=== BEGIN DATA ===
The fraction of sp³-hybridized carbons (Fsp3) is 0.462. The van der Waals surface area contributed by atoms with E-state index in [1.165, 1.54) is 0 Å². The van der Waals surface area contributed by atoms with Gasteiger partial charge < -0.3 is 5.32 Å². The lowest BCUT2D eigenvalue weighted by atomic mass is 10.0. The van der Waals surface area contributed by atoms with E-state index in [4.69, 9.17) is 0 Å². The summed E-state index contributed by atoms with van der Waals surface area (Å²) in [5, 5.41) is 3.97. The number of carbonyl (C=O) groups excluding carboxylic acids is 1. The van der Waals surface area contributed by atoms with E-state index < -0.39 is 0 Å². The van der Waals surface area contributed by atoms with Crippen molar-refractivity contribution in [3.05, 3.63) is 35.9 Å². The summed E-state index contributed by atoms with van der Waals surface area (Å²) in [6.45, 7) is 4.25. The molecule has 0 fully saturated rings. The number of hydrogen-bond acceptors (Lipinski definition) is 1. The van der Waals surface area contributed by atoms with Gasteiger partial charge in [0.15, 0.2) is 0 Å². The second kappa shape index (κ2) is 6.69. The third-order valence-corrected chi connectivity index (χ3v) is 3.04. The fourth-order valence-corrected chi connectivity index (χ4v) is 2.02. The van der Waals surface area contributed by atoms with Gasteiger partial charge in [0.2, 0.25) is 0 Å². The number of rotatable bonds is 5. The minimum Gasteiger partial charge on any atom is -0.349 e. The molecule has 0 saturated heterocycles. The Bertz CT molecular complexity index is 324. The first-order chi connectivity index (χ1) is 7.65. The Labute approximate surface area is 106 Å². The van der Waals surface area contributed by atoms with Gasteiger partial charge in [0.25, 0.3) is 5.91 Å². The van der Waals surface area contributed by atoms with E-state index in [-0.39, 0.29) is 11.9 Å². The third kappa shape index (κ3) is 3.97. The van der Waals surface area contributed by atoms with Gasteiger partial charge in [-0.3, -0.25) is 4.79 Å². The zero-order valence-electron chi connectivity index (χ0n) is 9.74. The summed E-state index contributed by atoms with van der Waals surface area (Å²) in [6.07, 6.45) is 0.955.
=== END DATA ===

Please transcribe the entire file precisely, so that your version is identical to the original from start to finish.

The fraction of sp³-hybridized carbons (Fsp3) is 0.462. The van der Waals surface area contributed by atoms with E-state index in [1.165, 1.54) is 0 Å². The van der Waals surface area contributed by atoms with Gasteiger partial charge < -0.3 is 5.32 Å². The lowest BCUT2D eigenvalue weighted by atomic mass is 10.0. The van der Waals surface area contributed by atoms with E-state index in [4.69, 9.17) is 0 Å². The summed E-state index contributed by atoms with van der Waals surface area (Å²) in [5, 5.41) is 3.97. The number of carbonyl (C=O) groups excluding carboxylic acids is 1. The van der Waals surface area contributed by atoms with E-state index < -0.39 is 0 Å². The van der Waals surface area contributed by atoms with Crippen molar-refractivity contribution in [3.05, 3.63) is 35.9 Å². The summed E-state index contributed by atoms with van der Waals surface area (Å²) in [6.45, 7) is 4.25. The molecule has 0 fully saturated rings. The number of hydrogen-bond acceptors (Lipinski definition) is 1. The van der Waals surface area contributed by atoms with Gasteiger partial charge in [0.15, 0.2) is 0 Å². The second kappa shape index (κ2) is 6.69. The third-order valence-corrected chi connectivity index (χ3v) is 3.04. The fourth-order valence-corrected chi connectivity index (χ4v) is 2.02. The van der Waals surface area contributed by atoms with Gasteiger partial charge in [0.2, 0.25) is 0 Å². The number of rotatable bonds is 5. The minimum Gasteiger partial charge on any atom is -0.349 e. The molecule has 0 saturated heterocycles. The Bertz CT molecular complexity index is 324. The first-order chi connectivity index (χ1) is 7.65. The Labute approximate surface area is 106 Å². The van der Waals surface area contributed by atoms with Gasteiger partial charge in [0.25, 0.3) is 5.91 Å². The van der Waals surface area contributed by atoms with E-state index in [-0.39, 0.29) is 11.9 Å². The third kappa shape index (κ3) is 3.97. The van der Waals surface area contributed by atoms with Gasteiger partial charge in [-0.3, -0.25) is 4.79 Å². The zero-order valence-electron chi connectivity index (χ0n) is 9.74. The summed E-state index contributed by atoms with van der Waals surface area (Å²) in [6.07, 6.45) is 0.955.